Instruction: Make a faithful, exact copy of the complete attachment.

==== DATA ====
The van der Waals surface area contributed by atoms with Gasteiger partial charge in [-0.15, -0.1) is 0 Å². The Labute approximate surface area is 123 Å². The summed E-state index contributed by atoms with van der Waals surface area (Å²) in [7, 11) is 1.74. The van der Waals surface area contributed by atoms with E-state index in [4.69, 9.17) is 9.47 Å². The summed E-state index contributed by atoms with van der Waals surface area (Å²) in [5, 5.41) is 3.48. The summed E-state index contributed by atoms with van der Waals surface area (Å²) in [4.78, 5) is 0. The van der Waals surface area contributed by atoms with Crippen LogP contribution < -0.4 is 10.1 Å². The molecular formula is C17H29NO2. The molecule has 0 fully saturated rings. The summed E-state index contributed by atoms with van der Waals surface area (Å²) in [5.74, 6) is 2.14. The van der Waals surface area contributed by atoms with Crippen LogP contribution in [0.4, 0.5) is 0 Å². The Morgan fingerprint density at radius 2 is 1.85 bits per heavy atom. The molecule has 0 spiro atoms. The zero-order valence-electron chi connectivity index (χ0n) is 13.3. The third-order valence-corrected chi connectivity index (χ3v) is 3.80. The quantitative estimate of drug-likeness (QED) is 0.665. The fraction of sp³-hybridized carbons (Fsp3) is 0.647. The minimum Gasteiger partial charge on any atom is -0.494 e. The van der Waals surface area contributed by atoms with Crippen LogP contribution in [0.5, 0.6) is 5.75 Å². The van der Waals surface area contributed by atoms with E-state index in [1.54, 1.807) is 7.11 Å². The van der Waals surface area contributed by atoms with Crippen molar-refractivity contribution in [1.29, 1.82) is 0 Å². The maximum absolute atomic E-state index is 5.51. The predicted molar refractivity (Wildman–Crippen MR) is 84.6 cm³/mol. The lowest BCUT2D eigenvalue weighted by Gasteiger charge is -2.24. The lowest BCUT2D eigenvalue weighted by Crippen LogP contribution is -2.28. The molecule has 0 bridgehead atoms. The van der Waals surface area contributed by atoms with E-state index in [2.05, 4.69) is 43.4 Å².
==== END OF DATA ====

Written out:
The van der Waals surface area contributed by atoms with Gasteiger partial charge in [-0.15, -0.1) is 0 Å². The Labute approximate surface area is 123 Å². The summed E-state index contributed by atoms with van der Waals surface area (Å²) in [7, 11) is 1.74. The van der Waals surface area contributed by atoms with E-state index in [4.69, 9.17) is 9.47 Å². The summed E-state index contributed by atoms with van der Waals surface area (Å²) in [5, 5.41) is 3.48. The summed E-state index contributed by atoms with van der Waals surface area (Å²) in [4.78, 5) is 0. The van der Waals surface area contributed by atoms with Crippen LogP contribution < -0.4 is 10.1 Å². The molecular formula is C17H29NO2. The molecule has 0 fully saturated rings. The summed E-state index contributed by atoms with van der Waals surface area (Å²) in [5.74, 6) is 2.14. The van der Waals surface area contributed by atoms with Crippen LogP contribution in [0.4, 0.5) is 0 Å². The Morgan fingerprint density at radius 2 is 1.85 bits per heavy atom. The molecule has 0 spiro atoms. The zero-order valence-electron chi connectivity index (χ0n) is 13.3. The third-order valence-corrected chi connectivity index (χ3v) is 3.80. The quantitative estimate of drug-likeness (QED) is 0.665. The fraction of sp³-hybridized carbons (Fsp3) is 0.647. The minimum Gasteiger partial charge on any atom is -0.494 e. The van der Waals surface area contributed by atoms with Crippen LogP contribution in [0.5, 0.6) is 5.75 Å². The van der Waals surface area contributed by atoms with E-state index in [1.54, 1.807) is 7.11 Å². The van der Waals surface area contributed by atoms with Crippen molar-refractivity contribution in [1.29, 1.82) is 0 Å². The maximum absolute atomic E-state index is 5.51. The predicted molar refractivity (Wildman–Crippen MR) is 84.6 cm³/mol. The lowest BCUT2D eigenvalue weighted by Gasteiger charge is -2.24. The lowest BCUT2D eigenvalue weighted by Crippen LogP contribution is -2.28. The molecule has 0 bridgehead atoms. The van der Waals surface area contributed by atoms with E-state index in [2.05, 4.69) is 43.4 Å².